About the college

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The College of Food, Agricultural and Natural Resource Sciences uses research, education and outreach to find and share its discoveries on an enormous range of topics. Summing our work up in one sentence isn’t easy, but here goes: We find ways to provide food, fuel, feed and fiber that is healthy, safe, accessible and sustainable while protecting our natural resources and improving soil, air, and water quality to benefit and sustain communities.

Who we are

Created in 2006 via the merger of two colleges and a department, today the college – better known as CFANS – consists of 12 academic departments and 10 research and outreach centers across Minnesota, plus the Minnesota Landscape Arboretum, the Bell Museum of Natural History and dozens of interdisciplinary centers that span the college, the university and the globe.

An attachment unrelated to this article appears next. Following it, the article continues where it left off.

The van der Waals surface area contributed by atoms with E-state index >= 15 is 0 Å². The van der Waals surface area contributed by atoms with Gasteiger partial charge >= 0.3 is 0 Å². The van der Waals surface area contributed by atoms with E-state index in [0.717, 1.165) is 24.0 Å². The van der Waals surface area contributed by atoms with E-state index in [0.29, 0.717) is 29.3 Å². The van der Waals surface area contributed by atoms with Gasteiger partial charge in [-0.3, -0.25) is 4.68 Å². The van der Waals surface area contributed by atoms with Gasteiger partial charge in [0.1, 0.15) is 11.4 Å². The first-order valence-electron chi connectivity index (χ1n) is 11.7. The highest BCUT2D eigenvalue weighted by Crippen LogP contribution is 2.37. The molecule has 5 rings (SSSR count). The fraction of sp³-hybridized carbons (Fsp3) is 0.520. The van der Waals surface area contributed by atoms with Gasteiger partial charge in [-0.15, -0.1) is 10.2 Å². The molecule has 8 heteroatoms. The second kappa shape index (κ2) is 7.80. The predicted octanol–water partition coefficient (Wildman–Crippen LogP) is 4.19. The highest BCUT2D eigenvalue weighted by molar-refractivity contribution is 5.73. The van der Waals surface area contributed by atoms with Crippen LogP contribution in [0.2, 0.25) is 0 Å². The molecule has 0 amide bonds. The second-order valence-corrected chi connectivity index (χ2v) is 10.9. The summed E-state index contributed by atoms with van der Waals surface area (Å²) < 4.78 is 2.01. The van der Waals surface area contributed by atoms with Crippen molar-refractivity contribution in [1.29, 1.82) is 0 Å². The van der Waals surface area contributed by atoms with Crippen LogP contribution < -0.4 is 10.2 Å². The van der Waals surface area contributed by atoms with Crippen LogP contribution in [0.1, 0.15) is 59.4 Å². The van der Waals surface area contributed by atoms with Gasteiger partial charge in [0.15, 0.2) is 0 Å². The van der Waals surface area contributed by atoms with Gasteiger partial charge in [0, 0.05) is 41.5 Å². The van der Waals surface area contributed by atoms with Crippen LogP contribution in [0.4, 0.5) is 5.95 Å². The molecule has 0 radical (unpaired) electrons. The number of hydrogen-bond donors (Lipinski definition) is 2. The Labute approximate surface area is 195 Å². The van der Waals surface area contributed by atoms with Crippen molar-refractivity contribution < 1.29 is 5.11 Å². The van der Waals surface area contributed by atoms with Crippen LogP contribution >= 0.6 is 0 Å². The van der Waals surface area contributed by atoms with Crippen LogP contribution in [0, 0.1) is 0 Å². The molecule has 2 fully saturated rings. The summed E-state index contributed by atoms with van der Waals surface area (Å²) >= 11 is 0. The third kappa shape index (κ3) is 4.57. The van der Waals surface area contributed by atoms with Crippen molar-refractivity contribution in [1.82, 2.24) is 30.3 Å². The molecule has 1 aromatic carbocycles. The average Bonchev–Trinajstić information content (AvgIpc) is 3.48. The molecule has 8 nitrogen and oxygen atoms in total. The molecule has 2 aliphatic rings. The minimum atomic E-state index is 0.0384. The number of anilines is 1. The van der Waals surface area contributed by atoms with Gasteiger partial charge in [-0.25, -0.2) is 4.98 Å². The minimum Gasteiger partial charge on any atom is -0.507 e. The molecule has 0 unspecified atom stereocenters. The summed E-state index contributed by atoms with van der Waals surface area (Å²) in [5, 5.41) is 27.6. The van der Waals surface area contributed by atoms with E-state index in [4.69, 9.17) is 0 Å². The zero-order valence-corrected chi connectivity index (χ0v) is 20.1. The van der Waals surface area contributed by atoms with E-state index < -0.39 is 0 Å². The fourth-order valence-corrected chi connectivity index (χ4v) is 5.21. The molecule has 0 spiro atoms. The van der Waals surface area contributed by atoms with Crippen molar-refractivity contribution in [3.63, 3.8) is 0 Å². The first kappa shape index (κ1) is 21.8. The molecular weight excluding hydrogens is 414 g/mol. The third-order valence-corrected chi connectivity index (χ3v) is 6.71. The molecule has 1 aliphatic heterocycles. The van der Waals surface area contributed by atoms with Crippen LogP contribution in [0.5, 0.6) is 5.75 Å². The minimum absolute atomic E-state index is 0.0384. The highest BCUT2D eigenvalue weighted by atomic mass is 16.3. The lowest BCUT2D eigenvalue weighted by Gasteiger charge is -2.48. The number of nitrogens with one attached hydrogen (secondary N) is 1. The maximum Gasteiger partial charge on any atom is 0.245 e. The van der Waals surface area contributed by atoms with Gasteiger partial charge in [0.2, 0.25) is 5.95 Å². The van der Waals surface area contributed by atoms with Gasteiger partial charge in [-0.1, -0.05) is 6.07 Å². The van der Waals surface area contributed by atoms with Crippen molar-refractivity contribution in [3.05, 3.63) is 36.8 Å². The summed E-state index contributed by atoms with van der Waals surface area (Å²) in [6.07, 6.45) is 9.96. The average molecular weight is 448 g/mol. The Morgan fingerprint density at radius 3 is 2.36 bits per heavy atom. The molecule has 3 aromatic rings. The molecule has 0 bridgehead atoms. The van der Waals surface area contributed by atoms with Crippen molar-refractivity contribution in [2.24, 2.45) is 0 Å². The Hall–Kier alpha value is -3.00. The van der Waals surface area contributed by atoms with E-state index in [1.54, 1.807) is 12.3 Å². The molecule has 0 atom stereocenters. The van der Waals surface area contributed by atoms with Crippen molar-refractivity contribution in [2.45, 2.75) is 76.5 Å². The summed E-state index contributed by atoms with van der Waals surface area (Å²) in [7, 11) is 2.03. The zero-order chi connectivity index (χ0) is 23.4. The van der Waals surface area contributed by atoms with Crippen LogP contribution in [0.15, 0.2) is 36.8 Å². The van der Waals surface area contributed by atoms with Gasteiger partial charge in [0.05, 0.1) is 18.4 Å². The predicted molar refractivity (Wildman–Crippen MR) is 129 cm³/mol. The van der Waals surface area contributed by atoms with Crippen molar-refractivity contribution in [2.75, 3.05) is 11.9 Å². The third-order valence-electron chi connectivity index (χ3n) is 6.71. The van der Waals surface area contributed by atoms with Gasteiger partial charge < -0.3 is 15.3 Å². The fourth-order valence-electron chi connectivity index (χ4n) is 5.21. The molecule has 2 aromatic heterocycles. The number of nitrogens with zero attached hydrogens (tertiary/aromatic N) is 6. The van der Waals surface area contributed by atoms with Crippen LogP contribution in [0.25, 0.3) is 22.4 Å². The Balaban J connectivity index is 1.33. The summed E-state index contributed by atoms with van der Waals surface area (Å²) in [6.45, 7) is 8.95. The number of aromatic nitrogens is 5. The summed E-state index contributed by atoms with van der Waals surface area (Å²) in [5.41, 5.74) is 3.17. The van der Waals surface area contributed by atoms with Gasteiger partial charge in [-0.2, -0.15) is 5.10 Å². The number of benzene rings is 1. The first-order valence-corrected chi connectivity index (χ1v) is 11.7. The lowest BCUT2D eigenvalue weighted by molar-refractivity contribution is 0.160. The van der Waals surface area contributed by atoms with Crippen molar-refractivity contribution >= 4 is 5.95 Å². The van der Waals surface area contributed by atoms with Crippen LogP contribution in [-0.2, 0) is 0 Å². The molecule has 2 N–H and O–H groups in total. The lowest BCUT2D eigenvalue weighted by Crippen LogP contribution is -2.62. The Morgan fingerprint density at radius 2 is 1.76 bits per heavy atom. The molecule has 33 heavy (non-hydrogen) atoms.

Our unique living laboratories both at the St. Paul campus and around the state allow students, faculty and staff to study in forests, fields and water across all four of Minnesota’s diverse ecosystems, while being part of a major urban university located in the heart of the Twin Cities.  

What you can learn

The college offers degrees in 13 undergraduate and 13 graduate majors plus more than 25 minors. CFANS students are well-prepared for the workforce through the college’s emphasis on experiential learning, internships and global perspectives. About 90 percent of students who earn undergraduate degrees in CFANS find jobs in their fields or enter graduate school within six months of graduation.

With a long history of innovation – both the Honeycrisp apple and the process of artificially inseminating dairy cows were born here – CFANS research has made a difference in many lives, in both big and small ways. The college partners with a variety of stakeholders and offers a wealth of resources to citizens as well as industry partners.

Adapting for the future

Research, education and outreach in agricultural and natural resource sciences at land-grant universities traditionally have rested on the values of productivity and efficiency. But growing environmental concerns, a declining natural resource base, and rising societal commitment to sustainability require that we integrate those longstanding values with strategies that are ecologically sustainable to meet the potentially competitive food, fuel, feed, fiber and other needs of 21st-century society.